The teacher, in all of her academic wisdom, gave me a "D" for my paper, no doubt deciding giving me an "F" may very well result in a life-threatening incident that just wasn't worth the risk. What made me the most angry about this situation was not my grade, or the teacher's insults or my fellow students belittling laughter, what bothered me was that I had written a piece that was actually quite brilliant, if I do say so myself, and well beyond my teacher's limited intellect and mind. She thought I was a moron, and maybe rightfully so, but the truth was that she didn't understand my report not because I was a fool but because I was speaking in a language, that of myth and archetype, of which she was illiterate. Despite a "D" being vengefully written in red ink on my paper, if I had the sense to have kept it, it would be something that I am sure I would be proud to this day.  

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You may be asking yourself, "what the hell does your 'stupid' book report and the Leonard -Hagler fight have to do with anything?" Great question. What it has to do with is that this Saturday night Floyd Mayweather and Conor McGregor square off in a boxing match in Las Vegas, and the build up to this fight has reminded me of that time back in 1986 in the lead up to the Leaonard - Hagler fight. While I think  Mayweather - McGregor is a cynical money grab, so much so that I, a big fight fan, will not be watching it, preferring to save my hard earned money for the much more worthy Canelo Alvarez - Gennady Golovkin bout next month, that doesn't mean that Saturday night's fight has no mythic value at all, it does, you just have to look really hard for it.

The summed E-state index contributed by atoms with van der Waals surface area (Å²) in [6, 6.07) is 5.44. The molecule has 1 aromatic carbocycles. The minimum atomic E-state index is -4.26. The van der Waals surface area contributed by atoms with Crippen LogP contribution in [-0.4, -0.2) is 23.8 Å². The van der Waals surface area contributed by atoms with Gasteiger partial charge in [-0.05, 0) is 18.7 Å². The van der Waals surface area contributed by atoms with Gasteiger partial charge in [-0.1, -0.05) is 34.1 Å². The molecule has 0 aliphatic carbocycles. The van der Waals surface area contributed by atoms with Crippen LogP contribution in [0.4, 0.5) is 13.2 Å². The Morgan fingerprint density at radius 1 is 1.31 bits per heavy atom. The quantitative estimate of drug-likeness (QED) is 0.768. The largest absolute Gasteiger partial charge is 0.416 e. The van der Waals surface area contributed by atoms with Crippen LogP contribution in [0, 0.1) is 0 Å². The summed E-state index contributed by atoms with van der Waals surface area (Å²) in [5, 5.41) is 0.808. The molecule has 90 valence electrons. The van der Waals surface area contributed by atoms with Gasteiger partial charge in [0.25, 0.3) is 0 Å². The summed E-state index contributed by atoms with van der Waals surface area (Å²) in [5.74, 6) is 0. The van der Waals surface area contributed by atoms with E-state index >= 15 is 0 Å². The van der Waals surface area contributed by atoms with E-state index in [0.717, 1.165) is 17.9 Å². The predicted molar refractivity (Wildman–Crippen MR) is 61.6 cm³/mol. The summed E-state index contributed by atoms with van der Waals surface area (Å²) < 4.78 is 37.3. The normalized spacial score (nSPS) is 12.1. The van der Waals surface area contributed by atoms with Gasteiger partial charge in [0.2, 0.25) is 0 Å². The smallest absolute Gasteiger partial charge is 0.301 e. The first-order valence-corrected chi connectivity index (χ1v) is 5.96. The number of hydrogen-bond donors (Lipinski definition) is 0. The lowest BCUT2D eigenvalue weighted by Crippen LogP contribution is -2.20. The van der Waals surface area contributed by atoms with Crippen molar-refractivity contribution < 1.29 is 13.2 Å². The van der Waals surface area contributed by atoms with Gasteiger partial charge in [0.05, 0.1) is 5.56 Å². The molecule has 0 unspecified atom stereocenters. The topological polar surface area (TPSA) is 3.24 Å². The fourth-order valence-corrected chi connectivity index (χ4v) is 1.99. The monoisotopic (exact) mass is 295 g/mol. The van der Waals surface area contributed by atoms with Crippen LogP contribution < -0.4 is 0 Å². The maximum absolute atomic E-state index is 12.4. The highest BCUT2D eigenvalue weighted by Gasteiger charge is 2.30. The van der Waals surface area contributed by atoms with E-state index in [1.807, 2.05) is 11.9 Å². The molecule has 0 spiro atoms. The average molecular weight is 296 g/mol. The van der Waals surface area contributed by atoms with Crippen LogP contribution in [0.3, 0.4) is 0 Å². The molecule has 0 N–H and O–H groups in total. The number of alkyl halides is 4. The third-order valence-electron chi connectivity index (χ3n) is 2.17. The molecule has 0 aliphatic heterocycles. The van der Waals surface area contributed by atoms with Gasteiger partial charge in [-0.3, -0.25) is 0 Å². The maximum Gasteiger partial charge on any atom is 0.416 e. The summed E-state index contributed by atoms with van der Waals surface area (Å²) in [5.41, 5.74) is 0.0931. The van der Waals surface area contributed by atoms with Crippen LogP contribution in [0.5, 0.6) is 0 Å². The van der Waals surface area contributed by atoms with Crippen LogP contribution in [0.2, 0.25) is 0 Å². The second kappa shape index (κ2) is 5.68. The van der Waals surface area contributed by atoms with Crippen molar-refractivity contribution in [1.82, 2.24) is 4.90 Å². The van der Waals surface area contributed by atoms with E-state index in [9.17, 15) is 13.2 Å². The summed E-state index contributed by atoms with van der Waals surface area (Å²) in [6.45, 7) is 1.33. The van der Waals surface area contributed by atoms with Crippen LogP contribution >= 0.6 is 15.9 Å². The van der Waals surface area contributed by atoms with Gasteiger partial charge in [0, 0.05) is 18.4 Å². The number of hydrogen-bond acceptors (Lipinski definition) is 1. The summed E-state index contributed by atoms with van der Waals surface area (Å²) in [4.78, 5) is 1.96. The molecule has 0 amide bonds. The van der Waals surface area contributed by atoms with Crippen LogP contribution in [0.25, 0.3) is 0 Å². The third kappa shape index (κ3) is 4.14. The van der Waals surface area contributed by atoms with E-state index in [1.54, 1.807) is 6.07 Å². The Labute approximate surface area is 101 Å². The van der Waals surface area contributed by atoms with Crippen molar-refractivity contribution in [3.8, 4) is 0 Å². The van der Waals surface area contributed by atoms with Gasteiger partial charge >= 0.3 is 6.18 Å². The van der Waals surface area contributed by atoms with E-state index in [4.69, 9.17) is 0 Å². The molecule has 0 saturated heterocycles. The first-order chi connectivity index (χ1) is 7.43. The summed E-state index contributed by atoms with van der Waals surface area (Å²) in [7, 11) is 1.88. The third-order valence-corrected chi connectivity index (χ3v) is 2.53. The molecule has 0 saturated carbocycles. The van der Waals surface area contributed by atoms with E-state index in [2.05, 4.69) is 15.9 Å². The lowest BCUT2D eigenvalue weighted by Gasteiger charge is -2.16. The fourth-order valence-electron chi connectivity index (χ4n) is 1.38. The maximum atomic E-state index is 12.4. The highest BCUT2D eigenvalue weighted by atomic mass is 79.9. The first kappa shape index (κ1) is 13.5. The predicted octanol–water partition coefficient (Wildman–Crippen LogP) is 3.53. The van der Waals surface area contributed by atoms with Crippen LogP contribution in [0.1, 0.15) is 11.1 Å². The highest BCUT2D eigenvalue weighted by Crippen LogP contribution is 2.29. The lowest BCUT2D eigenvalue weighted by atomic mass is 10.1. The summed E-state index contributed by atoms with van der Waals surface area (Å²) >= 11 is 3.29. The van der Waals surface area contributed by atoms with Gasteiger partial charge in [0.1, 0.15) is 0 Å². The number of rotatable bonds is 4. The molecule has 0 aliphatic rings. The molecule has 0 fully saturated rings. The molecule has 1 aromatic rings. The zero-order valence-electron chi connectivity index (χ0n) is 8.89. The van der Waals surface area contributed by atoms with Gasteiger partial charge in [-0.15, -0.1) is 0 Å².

In the fight on Saturday, we have a great fighter, Floyd Mayweather, who is 49-0 as a boxer and is considered one of the best, if not the best, boxer of his era, taking on Conor McGregor, a man who has never boxed professionally and is treated by boxing professionals like the novice that he is. McGregor is an overwhelming underdog, and every boxing expert is picking Mayweather to destroy him, much like Hagler was the big favorite in 1986 and Leonard the afterthought.